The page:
No. 01-15-00879-CV.

537 S.W.3d 571 (2017)

LESLIE WM. ADAMS & ASSOCIATES, Appellant, v. AMOCO FEDERAL CREDIT UNION and Terence Martinez, Appellees.

Court of Appeals of Texas, Houston (1st Dist.).

Opinion issued September 7, 2017.

Attorney(s) appearing for the Case

Leslie Wm. Adams , Lingling E. Dai , LESLIE WM. ADAMS & ASSOCIATES, 3700 Buffalo Speedway, Suite 420, Houston, TX 77098, for Appellant.

Thomas Cain , MABRY, HERBECK & ROBERTS, P.O. Box 1797, 711 Sixth Street North, Texas City, Texas 77592-1797, for Appellees.

Panel consists of Chief Justice Radack and Justices Keyes and Massengale.


This is an appeal from an order for disbursement of garnished funds. Judgment creditor and appellant Leslie Wm. Adams & Associates obtained a postjudgment writ of garnishment against appellee AMOCO Federal Credit Union, based on an underlying judgment against judgment debtor and appellee Terence Martinez. Martinez moved to dissolve the writ on the basis that the funds in his accounts were exempt from garnishment. After a bench trial in which some funds were determined to be exempt from garnishment, the court issued a final judgment dissolving the writ and ordering AMOCO to disburse a portion of Martinez's funds to satisfy the underlying judgment. Following the garnishment proceedings and prior to execution on the judgment in garnishment, Martinez filed for bankruptcy under Chapter 7 of the Bankruptcy Code.

Because a judgment in garnishment is not self-executing and the underlying judgment against Martinez was discharged in bankruptcy, we dismiss Adams & Associates's appellate challenges to the extent they implicate the firm's efforts to collect money from Martinez. In all other respects, we affirm the trial court's judgment.


Appellee Terence Martinez is a U.S. Army veteran who receives outpatient mental-health treatment for a long history of depression, caused in part by chronic pain. He is unemployed and receives various disability payments, as well as benefits from the Department of Veterans Affairs. Martinez regularly deposited these funds into his account with appellee AMOCO Federal Credit Union.

After Hurricane Ike, Martinez filed a lawsuit which was settled by payments from the Texas Windstorm Insurance Association. Martinez subsequently alleged various claims against a construction company for inferior repairs. For these legal claims, he was represented by appellant Leslie Wm. Adams & Associates, a professional limited liability company. Adams & Associates later sued Martinez to recover legal fees, and it obtained a final judgment against him for $41,235.20 in actual damages and $2,858.50 in attorney's fees.

Adams & Associates then filed for a writ of garnishment against AMOCO Federal Credit Union, alleging that it was indebted to Martinez.1 The trial court issued a writ against AMOCO. In its original answer to the writ,2 AMOCO affirmed that it was indebted to Martinez in the amount of $108,601.56 because he had two accounts at the credit union.

Martinez filed several motions to dissolve the writ of garnishment, alleging that all of the money in his AMOCO accounts was exempt from garnishment. Eventually, AMOCO filed an amended answer to the writ of garnishment in which it stated that it had "maintained its hold" on the accounts "in the amount of $46,741.81," but it allowed Martinez to have access to the excess balance of $60,699.00, which was withdrawn by him.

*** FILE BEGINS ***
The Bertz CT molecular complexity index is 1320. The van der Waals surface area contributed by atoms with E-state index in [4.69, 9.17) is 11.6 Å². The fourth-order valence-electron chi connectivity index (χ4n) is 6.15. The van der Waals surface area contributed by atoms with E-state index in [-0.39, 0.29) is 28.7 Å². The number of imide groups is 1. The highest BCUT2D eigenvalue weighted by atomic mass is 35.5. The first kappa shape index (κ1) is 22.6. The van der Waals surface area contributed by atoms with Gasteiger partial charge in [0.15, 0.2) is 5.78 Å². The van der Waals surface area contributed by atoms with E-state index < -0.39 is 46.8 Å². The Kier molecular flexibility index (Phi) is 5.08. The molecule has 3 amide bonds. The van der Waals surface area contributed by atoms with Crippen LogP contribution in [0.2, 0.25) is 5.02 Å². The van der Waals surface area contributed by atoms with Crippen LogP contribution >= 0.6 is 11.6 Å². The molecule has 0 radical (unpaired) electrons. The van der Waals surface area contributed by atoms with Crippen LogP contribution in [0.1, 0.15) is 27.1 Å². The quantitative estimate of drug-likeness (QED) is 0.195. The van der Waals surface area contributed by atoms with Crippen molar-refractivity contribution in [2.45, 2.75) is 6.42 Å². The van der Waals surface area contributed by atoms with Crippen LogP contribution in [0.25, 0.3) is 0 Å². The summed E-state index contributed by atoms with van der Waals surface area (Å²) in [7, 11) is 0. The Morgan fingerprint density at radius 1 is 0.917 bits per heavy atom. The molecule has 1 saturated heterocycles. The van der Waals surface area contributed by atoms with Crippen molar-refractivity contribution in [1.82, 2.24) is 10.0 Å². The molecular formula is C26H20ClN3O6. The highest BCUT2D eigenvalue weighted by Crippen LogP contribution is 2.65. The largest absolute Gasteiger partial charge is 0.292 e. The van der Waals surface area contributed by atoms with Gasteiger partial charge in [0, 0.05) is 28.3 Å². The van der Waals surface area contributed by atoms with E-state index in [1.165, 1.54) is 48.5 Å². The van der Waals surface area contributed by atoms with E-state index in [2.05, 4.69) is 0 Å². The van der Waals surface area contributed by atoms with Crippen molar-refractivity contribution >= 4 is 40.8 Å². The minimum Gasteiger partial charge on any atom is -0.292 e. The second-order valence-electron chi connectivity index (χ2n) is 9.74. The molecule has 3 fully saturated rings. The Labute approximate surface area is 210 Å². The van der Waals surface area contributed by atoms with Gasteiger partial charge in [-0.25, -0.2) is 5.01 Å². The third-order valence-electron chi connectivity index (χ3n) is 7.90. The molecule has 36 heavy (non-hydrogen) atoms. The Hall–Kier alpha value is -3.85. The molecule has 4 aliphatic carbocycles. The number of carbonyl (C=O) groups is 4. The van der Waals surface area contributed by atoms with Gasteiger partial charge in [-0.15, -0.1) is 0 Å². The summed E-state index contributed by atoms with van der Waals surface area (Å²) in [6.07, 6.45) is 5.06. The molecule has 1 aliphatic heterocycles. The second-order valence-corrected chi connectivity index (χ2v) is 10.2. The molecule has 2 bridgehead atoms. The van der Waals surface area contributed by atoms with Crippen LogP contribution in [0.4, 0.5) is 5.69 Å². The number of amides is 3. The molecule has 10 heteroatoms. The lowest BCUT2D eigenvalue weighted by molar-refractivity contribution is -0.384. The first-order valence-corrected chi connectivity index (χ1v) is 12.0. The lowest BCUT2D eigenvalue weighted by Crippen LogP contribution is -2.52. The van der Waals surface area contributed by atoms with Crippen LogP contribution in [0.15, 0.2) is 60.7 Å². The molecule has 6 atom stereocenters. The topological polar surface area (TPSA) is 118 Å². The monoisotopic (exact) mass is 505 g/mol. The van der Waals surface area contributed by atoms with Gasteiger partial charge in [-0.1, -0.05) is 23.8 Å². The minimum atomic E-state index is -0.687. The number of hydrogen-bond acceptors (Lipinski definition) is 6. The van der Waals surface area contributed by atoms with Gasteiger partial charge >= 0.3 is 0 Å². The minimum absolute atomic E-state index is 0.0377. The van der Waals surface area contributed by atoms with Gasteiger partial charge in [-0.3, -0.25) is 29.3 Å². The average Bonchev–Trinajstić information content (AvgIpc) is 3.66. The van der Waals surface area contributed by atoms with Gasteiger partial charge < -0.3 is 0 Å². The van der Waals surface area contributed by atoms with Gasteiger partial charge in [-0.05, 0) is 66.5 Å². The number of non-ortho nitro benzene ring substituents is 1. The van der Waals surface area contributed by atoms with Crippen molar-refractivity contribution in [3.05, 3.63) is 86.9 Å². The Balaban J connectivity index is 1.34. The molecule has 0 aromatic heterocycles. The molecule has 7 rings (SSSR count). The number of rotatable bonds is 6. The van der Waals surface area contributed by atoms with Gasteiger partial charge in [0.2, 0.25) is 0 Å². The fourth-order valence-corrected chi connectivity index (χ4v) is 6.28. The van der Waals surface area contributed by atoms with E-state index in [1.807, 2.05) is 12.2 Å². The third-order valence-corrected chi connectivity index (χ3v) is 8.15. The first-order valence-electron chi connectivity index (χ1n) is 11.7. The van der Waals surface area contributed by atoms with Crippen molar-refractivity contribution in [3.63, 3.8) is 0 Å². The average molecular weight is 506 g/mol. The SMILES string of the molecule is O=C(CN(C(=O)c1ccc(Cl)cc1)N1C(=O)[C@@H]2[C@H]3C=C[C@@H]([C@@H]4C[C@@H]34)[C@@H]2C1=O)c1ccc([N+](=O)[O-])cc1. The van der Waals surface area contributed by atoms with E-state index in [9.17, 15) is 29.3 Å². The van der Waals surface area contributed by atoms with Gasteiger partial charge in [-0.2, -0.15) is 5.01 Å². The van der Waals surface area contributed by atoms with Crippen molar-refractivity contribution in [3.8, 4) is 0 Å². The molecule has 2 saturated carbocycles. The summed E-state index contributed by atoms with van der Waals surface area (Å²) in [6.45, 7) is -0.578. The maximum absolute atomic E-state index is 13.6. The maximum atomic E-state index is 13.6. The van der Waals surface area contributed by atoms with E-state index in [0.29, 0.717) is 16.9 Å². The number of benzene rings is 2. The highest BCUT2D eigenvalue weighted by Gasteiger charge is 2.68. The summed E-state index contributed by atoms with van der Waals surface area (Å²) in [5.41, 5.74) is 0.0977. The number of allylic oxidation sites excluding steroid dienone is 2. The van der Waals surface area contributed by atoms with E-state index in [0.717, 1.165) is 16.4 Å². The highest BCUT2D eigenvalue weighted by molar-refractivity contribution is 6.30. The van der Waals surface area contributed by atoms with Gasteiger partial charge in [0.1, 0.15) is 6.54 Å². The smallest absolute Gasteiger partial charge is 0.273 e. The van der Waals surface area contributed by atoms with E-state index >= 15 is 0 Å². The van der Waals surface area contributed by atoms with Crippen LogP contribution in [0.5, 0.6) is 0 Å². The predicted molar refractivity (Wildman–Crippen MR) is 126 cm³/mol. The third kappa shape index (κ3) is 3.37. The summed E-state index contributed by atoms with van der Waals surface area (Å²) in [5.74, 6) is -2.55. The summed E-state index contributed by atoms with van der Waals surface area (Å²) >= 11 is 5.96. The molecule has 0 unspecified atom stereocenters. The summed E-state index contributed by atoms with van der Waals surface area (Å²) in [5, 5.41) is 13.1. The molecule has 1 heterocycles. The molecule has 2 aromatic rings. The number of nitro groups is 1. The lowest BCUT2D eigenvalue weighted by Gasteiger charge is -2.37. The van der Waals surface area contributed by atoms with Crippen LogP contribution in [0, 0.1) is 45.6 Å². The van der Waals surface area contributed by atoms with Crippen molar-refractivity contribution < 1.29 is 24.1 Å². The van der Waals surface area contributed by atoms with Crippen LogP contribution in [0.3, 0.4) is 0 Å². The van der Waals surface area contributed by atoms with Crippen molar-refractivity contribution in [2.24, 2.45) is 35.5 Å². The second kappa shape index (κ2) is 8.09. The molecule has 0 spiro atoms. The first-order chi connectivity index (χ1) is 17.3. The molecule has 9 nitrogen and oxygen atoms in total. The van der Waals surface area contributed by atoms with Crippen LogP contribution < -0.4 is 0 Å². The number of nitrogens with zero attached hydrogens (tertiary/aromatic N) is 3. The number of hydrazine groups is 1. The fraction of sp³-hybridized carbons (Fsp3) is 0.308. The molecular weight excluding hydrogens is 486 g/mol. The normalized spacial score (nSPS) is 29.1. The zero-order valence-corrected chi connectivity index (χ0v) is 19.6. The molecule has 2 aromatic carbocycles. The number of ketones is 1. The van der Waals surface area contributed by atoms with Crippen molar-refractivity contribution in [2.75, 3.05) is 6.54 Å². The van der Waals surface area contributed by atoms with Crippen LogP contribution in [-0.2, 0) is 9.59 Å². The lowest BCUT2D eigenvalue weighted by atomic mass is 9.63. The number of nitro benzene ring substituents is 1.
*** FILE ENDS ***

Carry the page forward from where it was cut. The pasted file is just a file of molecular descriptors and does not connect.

The trial court held a bench trial to determine the amount of exempt and non-exempt funds remaining in the AMOCO accounts. Adams & Associates presented a forensic accountant to testify about the money in the accounts at the time the writ of garnishment was served on AMOCO. She testified that all but $2,119 of the original $108,601.56 was nonexempt funds subject to garnishment.

Martinez also testified at the trial. He asserted that the money in the credit union accounts came from several sources, including VA benefits, disability benefits, and insurance settlement proceeds.

The trial court determined that of the $46,741.81 remaining on deposit with AMOCO, $15,328 constituted nonexempt funds. The court issued a judgment ordering AMOCO to pay Adams & Associates $12,869.64 out Martinez's funds. The remainder of the balance of nonexempt funds was awarded to AMOCO for attorney's fees.

Adams & Associates appealed.


Adams & Associates raised four issues challenging the trial court's order for disbursement of garnished funds and AMOCO's release of garnished funds without a court order.

I. Procedure for garnishment appeal

Despite being a party to the garnishment proceeding with a personal interest in its outcome, Martinez was not provided notice of all filings during the initial stages of this appeal consistent with his status as a party. In its docketing statement,3 Adams & Associates failed to identify Martinez as an appellee.4

A garnishment proceeding necessarily involves three parties: a creditor, a debtor, and a third person who has some obligation to the debtor.5 "Garnishment is a creditor's action against his debtor's debtor to obtain payment of what is owed the creditor."6 Accordingly, the deficient docketing statement filed in this court was struck, and Adams & Associates was ordered to file a new docketing statement including Martinez as an appellee. The clerk of the court provided Martinez with a complete copy of the appellate record, and deadlines were extended to permit him to file a brief, which he did not do.

II. Effect of bankruptcy discharge

AMOCO filed a suggestion of Martinez's bankruptcy, attaching a discharge order and an order closing his bankruptcy case.7 In response, Adams & Associates filed a motion to sever its claims against Martinez from those against AMOCO, thereby seeking to maintain its appeal of the trial court's garnishment judgment with respect to AMOCO. We denied the motion to sever the claim against AMOCO into its own appeal separate from the disposition of any claim against Martinez. We also declined to abate the appeal in response to the suggestion of bankruptcy, so that we could address the issue raised about the continuing viability of Adams & Associates's claim against AMOCO.